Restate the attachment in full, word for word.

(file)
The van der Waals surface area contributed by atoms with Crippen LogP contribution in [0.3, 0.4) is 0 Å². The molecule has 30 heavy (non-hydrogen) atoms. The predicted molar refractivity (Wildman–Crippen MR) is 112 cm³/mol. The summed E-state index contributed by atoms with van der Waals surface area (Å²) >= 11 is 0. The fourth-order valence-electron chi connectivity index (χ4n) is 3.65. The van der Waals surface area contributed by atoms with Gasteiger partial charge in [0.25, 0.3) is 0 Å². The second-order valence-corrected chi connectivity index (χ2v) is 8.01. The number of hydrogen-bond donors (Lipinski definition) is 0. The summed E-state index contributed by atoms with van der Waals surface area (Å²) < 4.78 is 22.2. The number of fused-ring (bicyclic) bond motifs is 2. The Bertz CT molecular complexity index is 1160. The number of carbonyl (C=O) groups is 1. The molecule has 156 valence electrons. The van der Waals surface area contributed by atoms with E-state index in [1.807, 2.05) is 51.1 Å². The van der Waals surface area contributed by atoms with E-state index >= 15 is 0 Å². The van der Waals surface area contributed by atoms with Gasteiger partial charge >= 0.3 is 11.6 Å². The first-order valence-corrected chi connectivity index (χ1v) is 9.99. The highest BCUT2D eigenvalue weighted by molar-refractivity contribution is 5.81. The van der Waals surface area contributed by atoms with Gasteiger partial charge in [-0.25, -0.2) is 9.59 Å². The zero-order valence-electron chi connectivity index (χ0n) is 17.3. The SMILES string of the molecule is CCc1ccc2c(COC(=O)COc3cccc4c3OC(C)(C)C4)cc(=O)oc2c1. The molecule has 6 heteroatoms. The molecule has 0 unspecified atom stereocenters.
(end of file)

The van der Waals surface area contributed by atoms with Crippen LogP contribution in [0.3, 0.4) is 0 Å². The molecule has 30 heavy (non-hydrogen) atoms. The predicted molar refractivity (Wildman–Crippen MR) is 112 cm³/mol. The summed E-state index contributed by atoms with van der Waals surface area (Å²) >= 11 is 0. The fourth-order valence-electron chi connectivity index (χ4n) is 3.65. The van der Waals surface area contributed by atoms with Gasteiger partial charge in [0.25, 0.3) is 0 Å². The second-order valence-corrected chi connectivity index (χ2v) is 8.01. The number of hydrogen-bond donors (Lipinski definition) is 0. The summed E-state index contributed by atoms with van der Waals surface area (Å²) < 4.78 is 22.2. The number of fused-ring (bicyclic) bond motifs is 2. The Bertz CT molecular complexity index is 1160. The number of carbonyl (C=O) groups is 1. The molecule has 156 valence electrons. The van der Waals surface area contributed by atoms with E-state index in [1.807, 2.05) is 51.1 Å². The van der Waals surface area contributed by atoms with E-state index >= 15 is 0 Å². The van der Waals surface area contributed by atoms with Gasteiger partial charge >= 0.3 is 11.6 Å². The first-order valence-corrected chi connectivity index (χ1v) is 9.99. The highest BCUT2D eigenvalue weighted by molar-refractivity contribution is 5.81. The van der Waals surface area contributed by atoms with Gasteiger partial charge in [-0.25, -0.2) is 9.59 Å². The zero-order valence-electron chi connectivity index (χ0n) is 17.3. The SMILES string of the molecule is CCc1ccc2c(COC(=O)COc3cccc4c3OC(C)(C)C4)cc(=O)oc2c1. The molecule has 6 heteroatoms. The molecule has 0 unspecified atom stereocenters.